On Optimizing the Allocation of Resources in Project-Based Organizations: A Public-Sector Case Study Open Access
Downloadable ContentDownload PDF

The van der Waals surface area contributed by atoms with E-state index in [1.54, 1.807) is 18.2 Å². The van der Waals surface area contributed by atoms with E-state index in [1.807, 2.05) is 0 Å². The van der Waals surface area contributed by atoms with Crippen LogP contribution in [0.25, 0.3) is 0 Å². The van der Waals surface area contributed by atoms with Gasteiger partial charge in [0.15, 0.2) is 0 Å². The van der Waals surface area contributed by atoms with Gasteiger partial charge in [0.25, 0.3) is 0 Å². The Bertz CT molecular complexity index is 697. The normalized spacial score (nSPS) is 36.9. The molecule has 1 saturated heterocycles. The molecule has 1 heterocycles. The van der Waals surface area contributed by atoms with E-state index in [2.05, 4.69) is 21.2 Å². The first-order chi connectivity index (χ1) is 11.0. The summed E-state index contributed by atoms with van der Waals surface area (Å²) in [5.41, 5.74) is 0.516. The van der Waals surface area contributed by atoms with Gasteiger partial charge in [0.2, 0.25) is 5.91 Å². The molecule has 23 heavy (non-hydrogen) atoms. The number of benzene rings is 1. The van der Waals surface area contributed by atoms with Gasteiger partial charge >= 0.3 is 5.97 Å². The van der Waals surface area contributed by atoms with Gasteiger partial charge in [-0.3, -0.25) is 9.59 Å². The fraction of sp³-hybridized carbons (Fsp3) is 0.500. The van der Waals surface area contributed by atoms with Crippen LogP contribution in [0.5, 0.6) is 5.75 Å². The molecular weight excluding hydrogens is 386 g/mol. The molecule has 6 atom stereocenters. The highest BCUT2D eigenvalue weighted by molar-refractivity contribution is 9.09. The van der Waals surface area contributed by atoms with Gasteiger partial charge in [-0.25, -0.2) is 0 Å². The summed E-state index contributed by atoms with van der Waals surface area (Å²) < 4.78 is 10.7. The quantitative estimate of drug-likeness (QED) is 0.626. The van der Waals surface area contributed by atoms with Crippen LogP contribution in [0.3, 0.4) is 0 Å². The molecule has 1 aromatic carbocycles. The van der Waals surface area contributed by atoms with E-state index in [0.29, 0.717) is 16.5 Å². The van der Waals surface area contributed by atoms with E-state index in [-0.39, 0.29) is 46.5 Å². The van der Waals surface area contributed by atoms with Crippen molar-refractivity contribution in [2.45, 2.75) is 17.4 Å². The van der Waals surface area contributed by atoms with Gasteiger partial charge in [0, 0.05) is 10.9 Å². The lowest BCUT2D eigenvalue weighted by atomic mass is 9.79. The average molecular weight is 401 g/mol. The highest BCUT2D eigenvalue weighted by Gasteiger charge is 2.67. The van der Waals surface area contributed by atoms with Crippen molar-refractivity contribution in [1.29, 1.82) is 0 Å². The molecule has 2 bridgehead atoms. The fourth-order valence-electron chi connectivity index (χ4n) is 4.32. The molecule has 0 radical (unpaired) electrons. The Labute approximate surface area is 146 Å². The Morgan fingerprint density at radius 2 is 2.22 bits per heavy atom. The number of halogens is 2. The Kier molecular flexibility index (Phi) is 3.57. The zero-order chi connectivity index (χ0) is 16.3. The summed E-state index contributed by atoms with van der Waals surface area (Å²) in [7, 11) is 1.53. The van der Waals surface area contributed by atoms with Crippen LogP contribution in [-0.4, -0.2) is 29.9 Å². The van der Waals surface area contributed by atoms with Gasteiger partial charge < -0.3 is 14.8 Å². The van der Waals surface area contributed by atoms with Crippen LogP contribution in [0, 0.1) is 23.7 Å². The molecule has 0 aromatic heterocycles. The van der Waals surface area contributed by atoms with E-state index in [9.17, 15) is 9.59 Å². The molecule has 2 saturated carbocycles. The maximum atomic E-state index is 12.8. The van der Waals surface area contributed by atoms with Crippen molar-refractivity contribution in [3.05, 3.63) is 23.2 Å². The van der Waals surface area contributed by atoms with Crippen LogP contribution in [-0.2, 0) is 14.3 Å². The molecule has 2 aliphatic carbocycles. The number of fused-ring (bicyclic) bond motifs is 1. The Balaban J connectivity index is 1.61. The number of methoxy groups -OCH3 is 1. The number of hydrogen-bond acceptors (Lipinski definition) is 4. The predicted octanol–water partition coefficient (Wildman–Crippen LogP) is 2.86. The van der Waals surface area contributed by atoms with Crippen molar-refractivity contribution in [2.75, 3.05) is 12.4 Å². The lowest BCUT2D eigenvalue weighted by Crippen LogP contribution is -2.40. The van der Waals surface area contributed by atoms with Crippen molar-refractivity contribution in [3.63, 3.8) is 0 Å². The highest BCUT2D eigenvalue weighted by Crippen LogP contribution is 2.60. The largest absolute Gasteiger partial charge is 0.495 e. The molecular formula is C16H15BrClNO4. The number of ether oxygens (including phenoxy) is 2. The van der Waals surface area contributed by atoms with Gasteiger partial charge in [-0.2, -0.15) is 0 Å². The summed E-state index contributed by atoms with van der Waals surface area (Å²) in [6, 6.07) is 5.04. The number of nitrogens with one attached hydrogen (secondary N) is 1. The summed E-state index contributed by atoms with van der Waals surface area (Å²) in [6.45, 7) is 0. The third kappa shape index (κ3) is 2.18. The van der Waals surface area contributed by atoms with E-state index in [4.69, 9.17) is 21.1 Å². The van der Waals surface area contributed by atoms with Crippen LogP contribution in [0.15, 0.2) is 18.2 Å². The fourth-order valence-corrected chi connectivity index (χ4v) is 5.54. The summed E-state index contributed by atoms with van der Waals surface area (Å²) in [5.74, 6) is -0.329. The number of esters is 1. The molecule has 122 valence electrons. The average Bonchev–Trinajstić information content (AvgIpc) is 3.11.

One of the key challenges encountered by program managers in managing multiple projects within project- and program-based organizations is resource allocation. Although project managers typically work diligently to optimize the allocation of resources within the individual projects, using what are considered to be the best practices in project management, and thus leading to adequate and even excellent utilization of resources at the project level, such an approach may result in poor resource optimization at the program level. The unfortunate result is good intra-project resource optimization and poor inter-project resource allocation. In the long term, this can be very costly to the organization. In this study, a mixed integer optimization model (MIOM) was developed for the allocation of resources in multiple-project programs. Managers in a Department of Defense organization were introduced to the MIOM as a decision support tool for inter-project resource allocation. The efficiency of the MIOM for resource allocation was measured by collecting and analyzing data on four key performance metrics for a multiple-project public-sector program: cost performance index (CPI), schedule performance index (SPI), and mean square error of cost (MSEC) and mean square error of schedule (MSES) performance indices. The MIOM was implemented in a multiple-project environment as a decision support tool for the allocation of resources. The data collected were used to answer the overarching research question: What, if any, difference exists between the efficiency of project resource allocation prior to implementation of the MIOM resource allocation model and said efficiency after its implementation? Four hypotheses were tested to address the measures of resource allocation efficiency. The results of the analysis showed statistically significant improvements in each of those four measures after the implementation of the MIOM. Thus, the study provided strong evidence to support the conclusion that, on average, implementation of the MIOM resulted in improved project cost and schedule performance.